population
  The entire set of elements for which statistical information is desired, defines a population.  Examples are the group of tourists that visited Malta in 2009, the totality of babies born in France in January 2010 or the set of beer bottles produced by a German brewery on a specific day.  Hence, it needs to be clearly defined whether an element belongs to a population or not.
 population change
  is the difference between the size of the population at the end and the beginning of a period. It is equal to the algebraic sum of natural increase and net migration (including corrections). There is negative change when both of these components are negative or when one is negative and has a higher absolute value than the other.
 population density
  is the ratio between (total) population and surface (land) area. This ratio can be calculated for any territorial unit for any point in time, depending on the source of the population data. In the domain DEMO-R in New Cronos the population density is calculated using the average (mid-year) population.
 Population Growth Rate (PGR)
  is the fractional rate at which the number of individuals in a population increases. Specifically, PGR ordinarily refers to the change in population over a unit time period, often expressed as a percentage of the number of individuals in the population at the beginning of that period.
 population pyramid
  A Population Pyramid, also called age pyramid, denotes a graphical instrument that usually displays data grouped by year of birth or by age groups compromising more than one year. The size of the age group is represented by horizontal bars, showing the number of females to the right and of males on the left.
 primary data collection
  data are collected for the first time by a public or non-public data producer, for example a Statistical Office or a Marketing Research Institute.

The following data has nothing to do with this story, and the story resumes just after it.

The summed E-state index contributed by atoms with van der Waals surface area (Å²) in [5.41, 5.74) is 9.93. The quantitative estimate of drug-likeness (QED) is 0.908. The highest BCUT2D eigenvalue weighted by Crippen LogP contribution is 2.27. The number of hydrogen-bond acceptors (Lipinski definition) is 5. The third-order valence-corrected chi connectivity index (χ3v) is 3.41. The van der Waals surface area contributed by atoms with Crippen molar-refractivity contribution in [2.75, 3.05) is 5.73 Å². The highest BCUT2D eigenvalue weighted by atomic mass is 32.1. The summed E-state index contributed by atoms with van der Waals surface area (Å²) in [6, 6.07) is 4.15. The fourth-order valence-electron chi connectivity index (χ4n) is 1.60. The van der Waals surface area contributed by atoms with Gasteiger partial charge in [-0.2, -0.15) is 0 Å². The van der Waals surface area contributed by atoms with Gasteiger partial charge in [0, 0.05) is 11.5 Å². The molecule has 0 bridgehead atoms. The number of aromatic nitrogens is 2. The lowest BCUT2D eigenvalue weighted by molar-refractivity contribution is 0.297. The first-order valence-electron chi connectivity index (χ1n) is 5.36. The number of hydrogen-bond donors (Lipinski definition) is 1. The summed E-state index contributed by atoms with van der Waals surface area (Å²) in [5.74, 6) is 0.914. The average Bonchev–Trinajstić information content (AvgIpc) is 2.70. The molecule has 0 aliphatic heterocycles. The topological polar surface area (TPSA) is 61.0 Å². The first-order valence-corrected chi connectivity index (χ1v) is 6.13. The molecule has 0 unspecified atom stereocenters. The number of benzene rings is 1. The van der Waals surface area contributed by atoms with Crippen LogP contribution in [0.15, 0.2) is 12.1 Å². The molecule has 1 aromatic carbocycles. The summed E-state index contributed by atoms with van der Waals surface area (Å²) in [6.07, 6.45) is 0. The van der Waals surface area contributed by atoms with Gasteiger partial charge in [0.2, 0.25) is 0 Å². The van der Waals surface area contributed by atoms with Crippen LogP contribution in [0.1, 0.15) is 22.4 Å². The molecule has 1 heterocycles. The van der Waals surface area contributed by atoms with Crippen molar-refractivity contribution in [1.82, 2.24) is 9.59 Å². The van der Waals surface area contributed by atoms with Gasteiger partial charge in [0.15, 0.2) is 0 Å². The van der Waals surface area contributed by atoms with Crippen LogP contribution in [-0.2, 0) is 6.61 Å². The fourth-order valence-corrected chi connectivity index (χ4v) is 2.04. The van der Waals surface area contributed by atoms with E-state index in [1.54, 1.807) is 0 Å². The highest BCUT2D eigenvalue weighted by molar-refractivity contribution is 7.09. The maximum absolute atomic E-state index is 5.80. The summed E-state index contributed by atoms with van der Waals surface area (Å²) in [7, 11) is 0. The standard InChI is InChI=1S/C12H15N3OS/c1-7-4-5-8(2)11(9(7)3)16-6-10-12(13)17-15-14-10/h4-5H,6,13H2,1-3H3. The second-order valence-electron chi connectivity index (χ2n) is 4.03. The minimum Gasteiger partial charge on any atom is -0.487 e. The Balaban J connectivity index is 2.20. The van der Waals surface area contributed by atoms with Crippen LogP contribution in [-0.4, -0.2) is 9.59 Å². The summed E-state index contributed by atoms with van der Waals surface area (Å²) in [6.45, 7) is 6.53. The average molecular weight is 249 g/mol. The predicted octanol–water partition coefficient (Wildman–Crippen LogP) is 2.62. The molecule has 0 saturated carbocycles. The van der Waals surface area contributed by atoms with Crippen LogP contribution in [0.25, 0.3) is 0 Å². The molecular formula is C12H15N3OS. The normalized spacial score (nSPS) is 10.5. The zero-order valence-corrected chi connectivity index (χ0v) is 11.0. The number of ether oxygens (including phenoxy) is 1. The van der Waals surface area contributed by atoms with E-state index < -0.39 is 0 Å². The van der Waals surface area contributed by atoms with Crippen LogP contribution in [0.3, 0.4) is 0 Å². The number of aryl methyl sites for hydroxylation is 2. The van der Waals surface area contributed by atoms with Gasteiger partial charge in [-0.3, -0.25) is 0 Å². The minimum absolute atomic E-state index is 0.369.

qualitative or non-numerical variables
  Qualitative or non-numerical variables represent categories. If the categories represent only names or labels that can not be ordered, the data belonging to the variables are called nominal data.  For nominal data, only the frequencies for the categories can be counted.  If the categories can be ranked, the data belonging to the variables are called ordinal data.
Data on the religious affiliation are nominal whereas data on the highest successfully completed educational level of an individual are ordinal because the levels can be ranked.
 quantile
  A quantile of a data set is a value that separates the lowest p ∙ 100 % values and the largest (1-p) ∙ 100 % of the data set. Special cases are the   median (p = 0.5), the lower quartile (p = 0.25), the   upper quartile (p = 0.75) and the   deciles (p = 0.1, p = 0.2, … , p = 0.9). The deciles are often denoted by D1, D2, …, D9.  Obviously D5 coincides with the median.
 quantitative or numerical variables
  Quantitative or numerical variables represent amounts, contrary to   qualitative or non-numerical variables.  They can be either discrete (values represent isolated points) or continuous (values represent an entire interval). The size of an enterprise in terms of the number of employees represents a discrete variable, whereas the height of an individual is continuous.
 quartile
  A quartile of a data set is a value that separates the lowest p ∙ 100 % values and the largest (1-p) ∙ 100 % of the data set with p = 0.25 (lower quartile), p = 0,5 (median) or p = 0.75 (upper quartile. Quartiles represent special cases of quantiles.
 random sampling
  denotes any method where the elements of a sample are randomly selected.
 range
  For a data set of size n for a quantitative variable, the range is defined as the difference of the largest and the smallest element of the data set.  The range is a measure of spread that, contrary to the standard deviation and the variance, is unaffected by data changes as long as the extreme values of the data set remain the same. A useful spread measure complementing the range is the interquartile range IQR.  The IQR is the difference of upper and lower quartile. Hence, it represents the range of the “inner” half of the data set ordered by increasing size.
 sample
  Very often, in particular for large populations, data are not collected for an entire population but only for a subset. Such a subset represents a sample.  The method of drawing a sample from a population defines the sampling design.